• the US regulators are not precluding other banks in the United States making the transition to Basel II;
  • most US banks operate with a large Basel I capital buffer, a buffer that effectively addresses those risks not specifically included in Basel I;
  • the US supervisors believe their existing supervisory review process and the existing US disclosure regime is effective; and
  • the large US banking population means that a common adoption of Basel II is not feasible at this time.
The three pillars of Basel II
Basel II is based on three mutually reinforcing pillars. The first sets out the minimum regulatory capital charge, the second is about banks assessing their own capital adequacy positions and supervisory review and the third is about market discipline.
Pillar 1
Pillar 1 includes the definition of eligible capital, off-balance sheet credit risk and market risk, all of which generally remain unchanged from Basel I. Pillar 1 also includes credit risk, but with several changes to the Basel I treatment, which weighted credit risk according to four “buckets” designed to reflect the perceived risk of default. Although more risk-sensitive than earlier capital guidelines, Basel I is now seen to have too few buckets to adequately reflect credit-risk differentiation (there is only one bucket for corporate credits) and it provides too much scope for credit arbitrage, such as through securitisation and credit derivative markets.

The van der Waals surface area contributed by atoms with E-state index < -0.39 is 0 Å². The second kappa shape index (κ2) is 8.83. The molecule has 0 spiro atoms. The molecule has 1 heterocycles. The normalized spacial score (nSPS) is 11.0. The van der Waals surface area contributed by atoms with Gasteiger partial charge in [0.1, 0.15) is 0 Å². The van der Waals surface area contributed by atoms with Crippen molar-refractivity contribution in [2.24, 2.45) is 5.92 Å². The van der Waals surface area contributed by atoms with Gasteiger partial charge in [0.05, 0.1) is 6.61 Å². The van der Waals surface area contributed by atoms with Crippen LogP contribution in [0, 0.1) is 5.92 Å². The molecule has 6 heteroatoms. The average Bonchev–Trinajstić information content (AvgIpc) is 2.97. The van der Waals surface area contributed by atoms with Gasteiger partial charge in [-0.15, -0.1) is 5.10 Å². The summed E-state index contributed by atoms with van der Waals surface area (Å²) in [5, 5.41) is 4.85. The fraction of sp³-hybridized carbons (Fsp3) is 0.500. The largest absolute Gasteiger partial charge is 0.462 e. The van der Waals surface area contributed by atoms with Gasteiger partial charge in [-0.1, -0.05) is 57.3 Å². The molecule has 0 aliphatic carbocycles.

Basel II provides three options for measuring credit risk. The first - the standardised approach – significantly increases the number of risk buckets, thereby providing greater risk sensitivity, and uses ratings agencies to help determine risk. For corporate exposures, this approach will result in a (minimum) capital charge within the range of 1.6% to 12%, compared to 8% under Basel I.
The second option - the foundation internal ratings based (IRB) approach – allows banks to use internal estimates as inputs into the determination of the amount of capital needed to support the credit risks each holds. Basel II provides the methodology for combining those inputs. The first input is banks’ own assessment of the probability that a borrower will default over a one-year period (PD) and that is based on historical data. The second input is how much the bank expects to lose if the customer does default; the loss given default (LGD), which is set under the New Accord. The third input is the expected gross exposure of the facility upon the default of the obligation; the exposure at default (EAD). The EAD generally consists of the drawn exposure and undrawn commitments to which a credit conversion factor (CCF), again set by the Accord, is applied. The fourth input is the maturity (M). Our preliminary thinking is that banks will have to use their own estimates of M. The Foundation IRB approach expands the range of possible capital charges; using some realistic assumptions, for corporate exposures the range would be from around 1.2% to around 18%.